In 1983 a film called Jaane Bhi Do Yaaro released. I wasn’t old enough to be taken to a cinema hall and my parents thought it fit to avoid the film themselves. I don’t blame them. Looking at the poster and the cast of characters it isn’t a film any moviegoer would want to spend money on.
The film was made on a small budget with an ensemble of small-time actors from Hindi cinema, that while widely acknowledged as character actors now, has since never assembled for one film. Naseeruddin Shah, Pankaj Kapur, Ravi Baswani, Bhakti Barve, Satish Kaushik, Satish Shah, Om Puri played the lead characters with Sudhir Mishra and Kundan Shah the stars behind the camera.
For lack of a star, the film’s poster featured Naseeruddin Shah, Bhakti Barve, Ravi Vaswani and Om Puri, looking like he had an action-filled role to play in the film. It’s hardly a surprise most theatre goers chose to spend their money elsewhere.
The film faded quickly from theatres and went to the national broadcaster Doordarshan, thanks to its producer being the National Film Development Corporation. It then aired like many films on Doordarshan over and over again. It would air unannounced in the morning, afternoon and night of random days and you needed either divine intervention or good luck to catch it.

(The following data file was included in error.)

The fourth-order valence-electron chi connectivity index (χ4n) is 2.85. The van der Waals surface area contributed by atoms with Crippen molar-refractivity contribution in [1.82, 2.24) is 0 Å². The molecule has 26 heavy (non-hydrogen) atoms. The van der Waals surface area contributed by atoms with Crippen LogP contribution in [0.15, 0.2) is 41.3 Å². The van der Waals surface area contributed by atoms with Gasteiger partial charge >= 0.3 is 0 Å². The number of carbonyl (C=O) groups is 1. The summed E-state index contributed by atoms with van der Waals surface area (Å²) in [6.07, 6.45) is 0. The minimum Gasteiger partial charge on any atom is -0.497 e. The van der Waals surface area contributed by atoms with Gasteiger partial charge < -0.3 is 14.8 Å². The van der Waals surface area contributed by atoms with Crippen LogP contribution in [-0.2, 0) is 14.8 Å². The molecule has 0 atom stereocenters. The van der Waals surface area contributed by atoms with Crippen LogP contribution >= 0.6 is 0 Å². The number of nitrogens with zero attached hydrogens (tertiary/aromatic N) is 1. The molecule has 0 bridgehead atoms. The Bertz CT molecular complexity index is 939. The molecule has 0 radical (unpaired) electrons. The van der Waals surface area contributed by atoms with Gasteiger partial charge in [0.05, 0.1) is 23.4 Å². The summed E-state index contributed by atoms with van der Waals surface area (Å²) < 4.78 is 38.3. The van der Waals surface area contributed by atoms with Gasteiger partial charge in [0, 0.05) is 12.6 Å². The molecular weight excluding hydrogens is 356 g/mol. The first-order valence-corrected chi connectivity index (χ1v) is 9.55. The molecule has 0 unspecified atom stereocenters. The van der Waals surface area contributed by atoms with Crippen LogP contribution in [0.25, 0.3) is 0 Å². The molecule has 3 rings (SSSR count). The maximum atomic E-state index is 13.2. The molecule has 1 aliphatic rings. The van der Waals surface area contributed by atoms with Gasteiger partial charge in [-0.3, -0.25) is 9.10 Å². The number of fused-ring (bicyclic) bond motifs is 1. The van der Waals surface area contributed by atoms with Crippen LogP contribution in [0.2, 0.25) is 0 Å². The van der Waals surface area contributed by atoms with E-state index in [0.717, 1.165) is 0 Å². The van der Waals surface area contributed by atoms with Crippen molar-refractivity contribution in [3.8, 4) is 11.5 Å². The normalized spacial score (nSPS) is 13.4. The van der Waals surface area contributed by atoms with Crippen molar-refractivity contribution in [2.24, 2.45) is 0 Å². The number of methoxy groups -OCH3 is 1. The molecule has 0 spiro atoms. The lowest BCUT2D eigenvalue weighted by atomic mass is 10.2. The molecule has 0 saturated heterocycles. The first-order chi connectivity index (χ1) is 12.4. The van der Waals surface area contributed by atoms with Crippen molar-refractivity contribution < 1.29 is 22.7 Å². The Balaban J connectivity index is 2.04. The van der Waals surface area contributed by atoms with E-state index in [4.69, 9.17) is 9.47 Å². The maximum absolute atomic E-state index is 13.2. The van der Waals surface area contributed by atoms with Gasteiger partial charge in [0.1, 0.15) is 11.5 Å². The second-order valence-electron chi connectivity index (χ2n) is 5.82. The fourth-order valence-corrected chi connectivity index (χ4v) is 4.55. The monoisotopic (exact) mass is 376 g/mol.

I caught it in my teens, a result of my mother’s recommendation on what to watch on the television. I ended up seeing it from mid-way. I then saw it again, and again. Every time I saw it I realised there was something I had missed the previous time. A dialogue, a hidden meaning, a pun or some madcap thing inserted there just because the makers of the film thought it would be fun to do it.
It was also the first cult film I had seen. The beauty of a cult film is that you don’t know who else has seen it and when you find them, you have something to talk about instantly. Some, like me, with too much time on their hands would watch it any chance they got. We gradually realised we knew all the dialogues, at least the funny ones.
From asking if cakes were from Switzerland, to sitting at meals and saying “Thoda khao, thoda phenko, bahut mazaa aayega“, and the immortal “Beta Duryodhan, yeh kya ho raha hai!”; the film gave us dialogues to use at various points in life which allowed us to smirk while using them.
It was easy to understand why a generation that never saw Jaane Bhi Do Yaaro in the theatres accepted it with such joy. You constantly read about the real life Tarnejas and Ahujas (the construction magnates played by Pankaj Kapur and Om Puri) who broke the law but never paid for it. You learnt gradually of unrequited love, being used and corruption that had pervaded every section of our society, and when you did there was always something in the film that had already spoken to you about it.
The film isn’t a guide to life, no film unfortunately is, but it is a wonderful handibook on how the Indian system has functioned since 1983. Jaane Bhi Do Yaaro gave Indian cinema one of its funniest films and wittiest takes on Indian society yet. The film made you laugh out loud throughout and yet when you were done watching the film, you never found yourself smiling.
This weekend it releases again on the big screen, almost 30 years since it released on film screens. For anyone who’s a fan of the film, there’s no bigger film releasing this year.